And now the Chinese president has come as close to a slap-down toward Joe Biden as we’ve seen from him in a very long time. So what’s causing these diplomatic breakdowns? It’s really not a secret to those who have been following the latest developments in Sino-American relations. If you haven’t read John Sexton’s article on Xi Jinping’s “Great Leap Backward” you should do so now to grasp the new stance and goals of the CCP’s leadership. And someone should brief Joe Biden on it as well.
China has been moving aggressively to reform itself in an earlier (and tougher) version of communism and inspire its people to recapture the spirit of “the great revolution” of Mao Zedong. They are expressly condemning the tenants of capitalism and the desire of some Chinese to “get rich quick” when they should be more focused on sacrifice. And as they condemn the concept of capitalism in general, Xi has been painting a distinctly American face on the supposed shortcomings of such a system. He has recently enacted hundreds of new policy mandates, ranging from curbing “expressions of individualism” to limiting the number of hours children can spend playing video games. His policies seek to eliminate “money worship” and “sissy” culture, with an obvious focus on identifying those cultural benchmarks as being distinctly American. He is demanding that his people “toughen up” in the face of the perceived softness and decadence of capitalists in general and Americans in particular.
Is it any surprise that his rhetoric toward the American president would suddenly become more brusque and threatening? This is China’s new attitude, calling for far more austerity both at home and abroad. And it’s taking place even as China beefs up its military forces and moves to solidify its control of the South China Sea. Xi Jinping is also continuing to buy China’s way into Afghanistan in a fashion so obvious that even CNN was forced to take note of it. They are sending cash, food supplies and vaccines to the Taliban for distribution to the people, hoping to prevent unrest and any destabilization of the Taliban’s rule. Such generosity will surely pave the way for their anticipated takeover of the Bagram airfield.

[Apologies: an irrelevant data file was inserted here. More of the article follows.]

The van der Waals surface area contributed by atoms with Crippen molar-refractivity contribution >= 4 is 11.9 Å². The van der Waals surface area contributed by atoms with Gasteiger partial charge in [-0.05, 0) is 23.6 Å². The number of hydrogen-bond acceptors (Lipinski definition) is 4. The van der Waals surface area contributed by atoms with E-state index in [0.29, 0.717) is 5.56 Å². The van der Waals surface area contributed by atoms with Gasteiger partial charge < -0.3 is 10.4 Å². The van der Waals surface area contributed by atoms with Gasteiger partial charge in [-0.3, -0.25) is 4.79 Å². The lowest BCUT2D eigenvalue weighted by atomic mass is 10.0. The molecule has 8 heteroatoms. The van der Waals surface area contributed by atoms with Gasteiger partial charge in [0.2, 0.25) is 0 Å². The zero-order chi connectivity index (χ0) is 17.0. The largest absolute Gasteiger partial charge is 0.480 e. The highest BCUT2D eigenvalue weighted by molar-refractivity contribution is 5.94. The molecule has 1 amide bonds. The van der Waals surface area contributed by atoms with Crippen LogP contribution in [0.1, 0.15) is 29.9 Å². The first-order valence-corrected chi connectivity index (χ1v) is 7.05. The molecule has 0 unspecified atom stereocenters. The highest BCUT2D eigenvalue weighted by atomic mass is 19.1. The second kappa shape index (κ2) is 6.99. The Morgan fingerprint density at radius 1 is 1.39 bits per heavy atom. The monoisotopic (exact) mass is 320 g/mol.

This is the new reality of China in 2021 as Xi Jinping prepares to embark on a third term as president. Don’t expect their attitude to change any time soon. And the United States had best be prepared to deal with a more aggressive and potentially even militant China on the world stage. After watching how the United States bailed out on the people of Afghanistan, some observers are concerned that China may be emboldened to take direct action against Taiwan or militarily finalize their full control of Hong Kong. Their reach is simultaneously pushing westward through Central Asia and toward Europe. Do we have a viable response prepared for these eventualities? You’d better hope so, because the world is changing even as we watch, and China is obviously no longer content to simply collect money and control the world’s supply chains.